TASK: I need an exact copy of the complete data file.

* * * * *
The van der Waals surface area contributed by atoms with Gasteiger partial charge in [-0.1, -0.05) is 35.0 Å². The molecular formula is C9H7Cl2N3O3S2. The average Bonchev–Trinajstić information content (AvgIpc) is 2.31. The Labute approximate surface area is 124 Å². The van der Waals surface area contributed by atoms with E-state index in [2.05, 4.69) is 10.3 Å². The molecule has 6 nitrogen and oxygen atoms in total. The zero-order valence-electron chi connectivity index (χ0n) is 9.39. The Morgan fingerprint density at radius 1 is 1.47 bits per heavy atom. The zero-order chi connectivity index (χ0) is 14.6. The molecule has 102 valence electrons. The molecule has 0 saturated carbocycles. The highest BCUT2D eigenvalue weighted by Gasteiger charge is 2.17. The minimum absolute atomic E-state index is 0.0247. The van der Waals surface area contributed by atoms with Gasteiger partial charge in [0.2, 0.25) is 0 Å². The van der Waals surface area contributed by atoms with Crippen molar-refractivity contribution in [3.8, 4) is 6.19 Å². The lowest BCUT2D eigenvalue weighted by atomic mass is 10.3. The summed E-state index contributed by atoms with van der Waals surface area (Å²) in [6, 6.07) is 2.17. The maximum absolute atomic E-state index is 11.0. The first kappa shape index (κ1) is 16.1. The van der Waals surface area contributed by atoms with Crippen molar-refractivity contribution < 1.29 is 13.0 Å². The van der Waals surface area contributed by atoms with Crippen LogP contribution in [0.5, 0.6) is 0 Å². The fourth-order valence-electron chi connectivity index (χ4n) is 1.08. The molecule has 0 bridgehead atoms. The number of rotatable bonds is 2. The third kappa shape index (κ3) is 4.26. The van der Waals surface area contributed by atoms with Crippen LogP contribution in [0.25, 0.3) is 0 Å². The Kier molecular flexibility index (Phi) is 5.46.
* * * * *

The van der Waals surface area contributed by atoms with Gasteiger partial charge in [-0.1, -0.05) is 35.0 Å². The molecular formula is C9H7Cl2N3O3S2. The average Bonchev–Trinajstić information content (AvgIpc) is 2.31. The Labute approximate surface area is 124 Å². The van der Waals surface area contributed by atoms with E-state index in [2.05, 4.69) is 10.3 Å². The molecule has 6 nitrogen and oxygen atoms in total. The zero-order valence-electron chi connectivity index (χ0n) is 9.39. The Morgan fingerprint density at radius 1 is 1.47 bits per heavy atom. The zero-order chi connectivity index (χ0) is 14.6. The molecule has 102 valence electrons. The molecule has 0 saturated carbocycles. The highest BCUT2D eigenvalue weighted by Gasteiger charge is 2.17. The minimum absolute atomic E-state index is 0.0247. The van der Waals surface area contributed by atoms with Gasteiger partial charge in [0.2, 0.25) is 0 Å². The van der Waals surface area contributed by atoms with Crippen molar-refractivity contribution in [3.8, 4) is 6.19 Å². The lowest BCUT2D eigenvalue weighted by atomic mass is 10.3. The summed E-state index contributed by atoms with van der Waals surface area (Å²) in [6, 6.07) is 2.17. The maximum absolute atomic E-state index is 11.0. The first kappa shape index (κ1) is 16.1. The van der Waals surface area contributed by atoms with Crippen molar-refractivity contribution < 1.29 is 13.0 Å². The van der Waals surface area contributed by atoms with Crippen LogP contribution in [0.5, 0.6) is 0 Å². The fourth-order valence-electron chi connectivity index (χ4n) is 1.08. The molecule has 0 bridgehead atoms. The number of rotatable bonds is 2. The third kappa shape index (κ3) is 4.26. The van der Waals surface area contributed by atoms with Crippen LogP contribution in [0.25, 0.3) is 0 Å². The Kier molecular flexibility index (Phi) is 5.46.